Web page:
Oldbury Interchange is junction 2 of the M5. It links to Birchley Island.
Map of the various proposals
The inner line of the M5 through the West Midlands conurbation was first proposed in the late 1940s and was to take the natural line between Junctions 1
. By 1950 the route was established and the junction with the A4123
was to be located just to the west of Brandhall Road. However this route suffered the major problem of running through the residential area between Oldbury and Smethwick
which the councils for these two towns objected to and plans for this section of the motorway were dropped in 1951. This then created the potential for a gap between J1 and J2 forcing traffic to use local roads which caused yet more objections from the two councils.
It's not clear what happened in the intervening years but by 1959 an alternative route was found which was to place the motorway above the railway line running between Causeway Green and Smethwick West. Railway lines form a natural boundary to development so community severance would be kept to a minimum, or so the theory goes. Initial plans were for a D2M viaduct running above the railway but it was soon realised that the viaduct would be much wider than the railway and land outside the railway boundary would be required. To overcome this the design was changed to a double deck viaduct which kept everything within the railway boundary. A standard roundabout interchange is shown on plans for the single level viaduct but it's not clear how the slip roads would work for the upper tier of the double deck option, and in particular the length required to gain height from the A4123 which is below the level of the railway and three storeys below the top deck of the M5.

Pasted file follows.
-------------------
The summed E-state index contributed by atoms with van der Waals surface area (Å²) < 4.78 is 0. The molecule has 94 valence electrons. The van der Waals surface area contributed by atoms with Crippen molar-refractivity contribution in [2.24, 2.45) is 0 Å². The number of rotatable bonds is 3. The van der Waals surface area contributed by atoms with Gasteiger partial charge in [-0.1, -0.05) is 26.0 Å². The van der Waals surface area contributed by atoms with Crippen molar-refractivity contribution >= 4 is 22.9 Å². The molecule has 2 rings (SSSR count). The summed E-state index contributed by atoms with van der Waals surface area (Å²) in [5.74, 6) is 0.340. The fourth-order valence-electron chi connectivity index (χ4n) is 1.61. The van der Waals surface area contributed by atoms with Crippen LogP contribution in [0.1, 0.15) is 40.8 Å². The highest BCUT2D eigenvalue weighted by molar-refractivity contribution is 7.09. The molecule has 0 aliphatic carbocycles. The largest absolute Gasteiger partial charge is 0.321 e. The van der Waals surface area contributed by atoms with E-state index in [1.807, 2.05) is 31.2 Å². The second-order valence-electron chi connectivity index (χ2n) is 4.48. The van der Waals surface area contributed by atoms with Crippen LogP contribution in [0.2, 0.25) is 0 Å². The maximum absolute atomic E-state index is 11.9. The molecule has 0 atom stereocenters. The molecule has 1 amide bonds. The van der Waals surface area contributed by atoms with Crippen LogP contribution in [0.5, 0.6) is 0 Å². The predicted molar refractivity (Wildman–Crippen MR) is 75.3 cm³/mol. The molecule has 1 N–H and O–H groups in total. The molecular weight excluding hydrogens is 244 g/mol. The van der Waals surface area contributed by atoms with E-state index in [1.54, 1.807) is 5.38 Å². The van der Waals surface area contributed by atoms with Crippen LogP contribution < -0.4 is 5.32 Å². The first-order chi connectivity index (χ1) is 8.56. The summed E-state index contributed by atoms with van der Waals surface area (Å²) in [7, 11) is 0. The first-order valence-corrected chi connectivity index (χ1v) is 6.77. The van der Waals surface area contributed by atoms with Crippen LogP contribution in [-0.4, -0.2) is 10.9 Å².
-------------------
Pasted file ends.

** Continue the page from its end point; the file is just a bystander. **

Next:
By 1962 the railway viaduct was proving problematic so another line was investigated which was to move the M5 even further to the west. This would be elevated above a canal which follows an industrial area so community opposition would be minimised. The junction would no longer be on the A4123 but at a separate roundabout with a short link to the A4123/A4034 junction. This scheme was eventually built in 1970.
The trouble in finding a suitable route for this section of the M5 explains why junction 2 lies on the edge of a long kink in the motorway.